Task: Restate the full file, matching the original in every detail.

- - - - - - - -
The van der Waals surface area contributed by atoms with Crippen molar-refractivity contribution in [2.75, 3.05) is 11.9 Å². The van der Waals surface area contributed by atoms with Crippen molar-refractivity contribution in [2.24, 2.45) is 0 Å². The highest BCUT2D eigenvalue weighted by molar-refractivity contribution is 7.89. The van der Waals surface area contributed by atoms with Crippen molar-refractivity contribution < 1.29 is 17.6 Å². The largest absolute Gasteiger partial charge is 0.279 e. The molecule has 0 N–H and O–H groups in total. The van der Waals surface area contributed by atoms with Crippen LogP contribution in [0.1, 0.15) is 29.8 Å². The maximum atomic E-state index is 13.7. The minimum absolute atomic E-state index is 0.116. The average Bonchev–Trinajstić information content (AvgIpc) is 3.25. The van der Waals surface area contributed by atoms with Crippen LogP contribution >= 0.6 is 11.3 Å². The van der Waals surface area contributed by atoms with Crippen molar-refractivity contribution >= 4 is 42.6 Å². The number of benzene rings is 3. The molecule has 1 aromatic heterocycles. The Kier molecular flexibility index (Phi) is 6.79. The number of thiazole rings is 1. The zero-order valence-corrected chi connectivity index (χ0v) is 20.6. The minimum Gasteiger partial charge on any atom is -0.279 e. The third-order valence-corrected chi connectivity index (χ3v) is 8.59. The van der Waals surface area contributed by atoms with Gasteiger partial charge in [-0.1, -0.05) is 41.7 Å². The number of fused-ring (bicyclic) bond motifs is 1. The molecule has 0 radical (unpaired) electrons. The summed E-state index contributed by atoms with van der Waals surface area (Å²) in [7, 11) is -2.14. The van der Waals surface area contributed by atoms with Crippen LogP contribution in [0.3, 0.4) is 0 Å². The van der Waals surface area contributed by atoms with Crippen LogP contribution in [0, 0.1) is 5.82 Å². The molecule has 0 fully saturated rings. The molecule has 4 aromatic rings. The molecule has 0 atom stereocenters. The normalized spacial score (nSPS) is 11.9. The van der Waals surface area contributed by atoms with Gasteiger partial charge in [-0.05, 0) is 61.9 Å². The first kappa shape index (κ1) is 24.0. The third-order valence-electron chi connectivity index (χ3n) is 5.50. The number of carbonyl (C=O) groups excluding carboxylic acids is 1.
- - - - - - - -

The van der Waals surface area contributed by atoms with Crippen molar-refractivity contribution in [2.75, 3.05) is 11.9 Å². The van der Waals surface area contributed by atoms with Crippen molar-refractivity contribution in [2.24, 2.45) is 0 Å². The highest BCUT2D eigenvalue weighted by molar-refractivity contribution is 7.89. The van der Waals surface area contributed by atoms with Crippen molar-refractivity contribution < 1.29 is 17.6 Å². The largest absolute Gasteiger partial charge is 0.279 e. The molecule has 0 N–H and O–H groups in total. The van der Waals surface area contributed by atoms with Crippen LogP contribution in [0.1, 0.15) is 29.8 Å². The maximum atomic E-state index is 13.7. The minimum absolute atomic E-state index is 0.116. The average Bonchev–Trinajstić information content (AvgIpc) is 3.25. The van der Waals surface area contributed by atoms with Crippen LogP contribution >= 0.6 is 11.3 Å². The van der Waals surface area contributed by atoms with Crippen molar-refractivity contribution >= 4 is 42.6 Å². The number of benzene rings is 3. The molecule has 1 aromatic heterocycles. The Kier molecular flexibility index (Phi) is 6.79. The number of thiazole rings is 1. The zero-order valence-corrected chi connectivity index (χ0v) is 20.6. The minimum Gasteiger partial charge on any atom is -0.279 e. The third-order valence-corrected chi connectivity index (χ3v) is 8.59. The van der Waals surface area contributed by atoms with Gasteiger partial charge in [-0.1, -0.05) is 41.7 Å². The number of fused-ring (bicyclic) bond motifs is 1. The molecule has 0 radical (unpaired) electrons. The summed E-state index contributed by atoms with van der Waals surface area (Å²) in [7, 11) is -2.14. The van der Waals surface area contributed by atoms with Crippen LogP contribution in [0.3, 0.4) is 0 Å². The van der Waals surface area contributed by atoms with Crippen LogP contribution in [0, 0.1) is 5.82 Å². The molecule has 0 fully saturated rings. The molecule has 4 aromatic rings. The molecule has 0 atom stereocenters. The normalized spacial score (nSPS) is 11.9. The van der Waals surface area contributed by atoms with Gasteiger partial charge in [-0.05, 0) is 61.9 Å². The first kappa shape index (κ1) is 24.0. The third-order valence-electron chi connectivity index (χ3n) is 5.50. The number of carbonyl (C=O) groups excluding carboxylic acids is 1.